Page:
Limbaugh Sounds Like an Unhinged Conspiracy Theorist, and He's Not the Only One

Some of us are old enough to remember that day when George W. Bush finally won the 2000 presidential election. Left-wing kooks called him a “squatter” after his defeat of Al Gore. The left accused Bush of engaging in a “coup” with the Supreme Court to take over the country. It was crazy.


Conspiracy theories about 9/11 followed less than two years later. “Bush knew” became a standard theory among many on the left. Then we heard, “Bush lied, people died.” Even the 2004 election didn’t escape the goofiness, with people yapping about Diebold, saying team-Bush teamed up with the company to “steal” the election by fixing voting machines in Ohio. Seriously, this was big.

Sounds crazy, doesn’t it?

Well, that’s precisely the road some conservatives have taken in their defense of Donald Trump. Only this time, instead of accusing the President of being at the center of the conspiracy, they’re setting Trump up as the victim of a conspiracy within the government. Some Humpy Trumpy people on the right have taken to blaming the so-called “deep state” for many of Trump’s troubles.

People are well aware of the deep end Sean Hannity dove from, but it’s Rush Limbaugh stepping up to the plate recently with conspiracy garbage. His latest is a real hoot:

During his radio broadcast today, Rush Limbaugh took that idea one step further by suggesting that the intel community has had it out for Republicans for a while and may have deliberately led the United States into a war in order to sabotage President George W. Bush.

“You remember what the intelligence agencies were telling us about the War in Iraq?” The conservative host wondered aloud. “You remember what they were telling us? There is detail, there were photos, there was conclusive evidence Saddam Hussein had weapons of mass destruction and it wasn’t just us. It was MI-5, it was MI-6, it was intelligence agencies all the world.”

The radio host went on to state that Bush spent a long time convincing the world and US that it was necessary to invade Iraq due to the danger he felt was imminent due to the intelligence he received. Limbaugh then tied this into Al Gore losing the 2000 election and the Washington establishment being upset over it and looking for payback.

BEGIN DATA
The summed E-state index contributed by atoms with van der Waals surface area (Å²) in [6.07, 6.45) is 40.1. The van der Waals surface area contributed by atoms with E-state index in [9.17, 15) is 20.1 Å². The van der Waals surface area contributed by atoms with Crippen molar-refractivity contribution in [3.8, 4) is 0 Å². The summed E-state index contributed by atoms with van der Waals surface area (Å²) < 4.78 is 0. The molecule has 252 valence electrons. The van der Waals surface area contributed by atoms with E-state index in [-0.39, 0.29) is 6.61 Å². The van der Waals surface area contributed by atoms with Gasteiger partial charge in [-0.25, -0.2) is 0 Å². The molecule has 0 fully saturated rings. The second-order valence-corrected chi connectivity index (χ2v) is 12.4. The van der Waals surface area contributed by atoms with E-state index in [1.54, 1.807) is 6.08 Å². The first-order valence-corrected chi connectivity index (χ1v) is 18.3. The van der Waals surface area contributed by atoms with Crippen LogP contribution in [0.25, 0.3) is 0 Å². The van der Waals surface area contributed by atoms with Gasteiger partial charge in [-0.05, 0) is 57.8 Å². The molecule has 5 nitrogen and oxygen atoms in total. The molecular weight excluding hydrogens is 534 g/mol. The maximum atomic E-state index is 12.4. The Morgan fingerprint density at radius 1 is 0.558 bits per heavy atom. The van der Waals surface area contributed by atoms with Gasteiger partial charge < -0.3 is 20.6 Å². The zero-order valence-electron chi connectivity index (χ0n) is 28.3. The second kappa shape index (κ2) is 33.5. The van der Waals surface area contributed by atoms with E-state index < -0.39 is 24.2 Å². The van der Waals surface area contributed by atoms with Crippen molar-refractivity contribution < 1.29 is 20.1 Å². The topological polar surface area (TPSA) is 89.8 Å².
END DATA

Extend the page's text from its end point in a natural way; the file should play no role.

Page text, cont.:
“What if the intel on the War in Iraq was another disinformation campaign to damage another Republican president?” Limbaugh pondered. “And boy did that work!”


This kind of tomfoolery would make for a great Oliver Stone film plot, but what in God’s name is Rush Limbaugh doing even discussing the possibility? For people to have faith in the institutions that work to defend this nation from our enemies, they have to know that the work they do is in good faith, even if it is not always right.

When people like Limbaugh also float the idea those same people are concocting schemes merely to hurt a Republican president, the entire nation loses.

Think for a moment about what Limbaugh said. He’s suggesting (even the mere possibility) that the intelligence community of the United States of America purposely lied about Saddam Hussein’s weapons of mass destruction, thereby putting the lives of thousands of troops at risk, not to mention the people of Iraq, because they wanted to make George W. Bush look bad. 

It is not only nutty, but it is also dangerous. Why? Because people will believe it. 

Limbaugh, Hannity and other assorted characters on the right have convinced many people that corruption within the FBI runs so deep, people within the agency, at senior levels including former Directory James Comey and current Deputy Director Andrew McCabe, were all involved in a scheme to prevent Donald Trump from winning the presidential election.

It’s a crying shame. Once level-headed, even if fiercely partisan conservatives, have sunk themselves to the level of pukes such as Jim Hoft, Alex Jones and goofball “conservative” websites like Conservative Treehouse and Truepundit that only exist to show allegiance to Dear Leader Trump.


They’re a pee-stain on the mantle of conservatism. We’d be better off if they all went away.



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